Mowlem's musings's sportscar columnist Johnny Mowlem had high hopes going into Petit Le Mans, the final round of the American Le Mans Series, but he was brought back down to earth, quite literally with a bump

Mowlem's musings

The upside to having a good season is that you go to every race with an extra spring in your step knowing that you are in with a shout of winning or at the very least standing on the podium. The downside is that your own expectations are raised, along with those of everyone around you, so that anything less than a win is a bit of a let down.

This all came into sharp focus at last weekend's Petit Le Mans race in Road Atlanta. The White Lightning/Petersen Motorsport team were going into the race in a three-way battle for second place in the GT class team and driver's championship, and expectations were very high. Considering that for one reason or another we had missed three rounds this year, made this fact even more of an achievement and is testament to the preparation abilities and reliability of the team and car.

The Petit Le Mans race has, in just five years, established itself as one of the main sportscar events, and I have to admit it has a lead up to almost match the Le Mans 24 hours itself. Each day of the week I noticed that trackside got busier and busier in terms of spectators, or 'Fans' as Don Panoz likes to refer to them. Having driven on and off in the American Le Mans Series since 1999, I have tended to take for granted the level of enthusiasm and support for all the teams and drivers by the paying public, but this years race seemed even busier than usual, which is a great reflection on the current state of what is arguably the best sportscar series in the world.

Up until race day, everything had gone well, although qualifying had been a bit of a lottery with it starting wet and then slowly drying out. Intermediate tyres were the way to go for the last two minutes, but we unfortunately didn't have any mounted to change to during the session. I was therefore pleasantly surprised that my earlier lap time set on wets, which held pole initially and then second until three minutes from the end, kept us in the top six at the end of qualifying.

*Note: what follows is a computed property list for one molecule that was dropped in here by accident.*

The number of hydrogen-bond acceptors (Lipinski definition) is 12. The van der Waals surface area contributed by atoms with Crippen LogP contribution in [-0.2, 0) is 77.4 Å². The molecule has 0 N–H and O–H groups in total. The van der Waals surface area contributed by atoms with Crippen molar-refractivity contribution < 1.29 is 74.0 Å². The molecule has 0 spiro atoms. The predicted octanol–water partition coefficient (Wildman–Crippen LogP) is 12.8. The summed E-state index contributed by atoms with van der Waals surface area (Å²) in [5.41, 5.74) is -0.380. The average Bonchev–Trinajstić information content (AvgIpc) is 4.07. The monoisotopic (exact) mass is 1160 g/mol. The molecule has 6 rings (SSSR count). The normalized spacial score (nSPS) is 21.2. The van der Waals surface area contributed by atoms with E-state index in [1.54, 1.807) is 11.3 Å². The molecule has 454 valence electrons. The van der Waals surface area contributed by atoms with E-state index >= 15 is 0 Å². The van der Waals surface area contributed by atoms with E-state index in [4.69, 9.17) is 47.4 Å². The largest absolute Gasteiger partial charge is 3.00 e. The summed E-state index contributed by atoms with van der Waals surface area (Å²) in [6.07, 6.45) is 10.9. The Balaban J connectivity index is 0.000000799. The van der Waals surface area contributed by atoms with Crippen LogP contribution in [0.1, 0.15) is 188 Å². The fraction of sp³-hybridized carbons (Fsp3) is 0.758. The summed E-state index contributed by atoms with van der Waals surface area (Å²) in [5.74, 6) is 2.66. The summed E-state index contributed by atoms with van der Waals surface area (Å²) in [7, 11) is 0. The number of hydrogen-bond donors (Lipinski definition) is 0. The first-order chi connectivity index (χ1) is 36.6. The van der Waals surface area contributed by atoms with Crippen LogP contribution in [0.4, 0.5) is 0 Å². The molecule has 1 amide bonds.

I was to start the race, and I knew from looking around me that I was in for a battle. I had Bill Auberlen in the BMW alongside me and the Risi Ferrari of Ralf Kelleners just behind me. The Ferrari in particular was going to be tough to beat, and we needed to do that to finish ahead of them in the championship.

As I'd expected, the start was chaotic, more like a 30-minute Porsche Supercup race than a 10-hour enduro! Unfortunately I had to go with it, otherwise I'd have been last after two laps... I have to admit it was a lot of fun and it soon showed that we were right in the hunt as I managed to get past the leading Alex Job Porsche of Sascha Maassen. Unfortunately I'd made contact with him to pass him, so I didn't feel I could defend too vigorously and allowed him back through three laps later, but we were still right on a front running pace.

Then it all went wrong! At the end of the 35 lap, I had out braked David Murry's Porsche into the chicane before the final, nearly flat out at 130mph, turn 12. I hadn't quite managed to make it stick and so we both ran side by side as we approached the right handed turn 12 with me on the left, ie: the outside. Now it was pretty obvious that this wasn't a good place to be so I backed it off slightly to tuck back in behind David as we turned in for the corner. Now Ralf Kelleners in the 360 Modena had caught us up whilst all this was going on, and saw this as perhaps his one opportunity to pass me. He used his extra momentum to come down the inside of me as I turned in for the corner.

I tried to give him room by running slightly wide, but I knew that if I went any further to the left I would be onto all the dirt and marbles and would slide straight off, so I had to remain committed to the corner. I think he tried to give me some room by running up the kerb on the inside, but he still didn't back out of the move and what finally did me was a tap from his left front to my right rear, which speared me straight off the track and into the concrete wall on the outside.

Now race cars and concrete walls don't mix very well, as anyone who's hit one will tell you. I'm very fortunate that I went in at probably no more than a 45-degree angle, otherwise I'd have been in trouble, but it still hurt I can tell you! Still, it seems I was lucky to get away with just some minor internal bruising where all my insides hit the left side of my chest cavity (nice!), and a stiff neck for several days. It had the team worried initially, because I was so winded I couldn't talk to them on the radio to say I was okay.

I was so disappointed for the whole team, as they deserved better, but as Dale White rightly pointed out, this was just one race, albeit the final one, and on measure the whole year has been a success, with the highlight being our win at the Road America 500.

Now it's a few days recovering and then back in the gym again to get ready for the Le Mans 1000km with Seikel Motorsport. Hopefully Gabrio Rosa, Alex Caffi and myself can finish the year on a high, and not in the wall...

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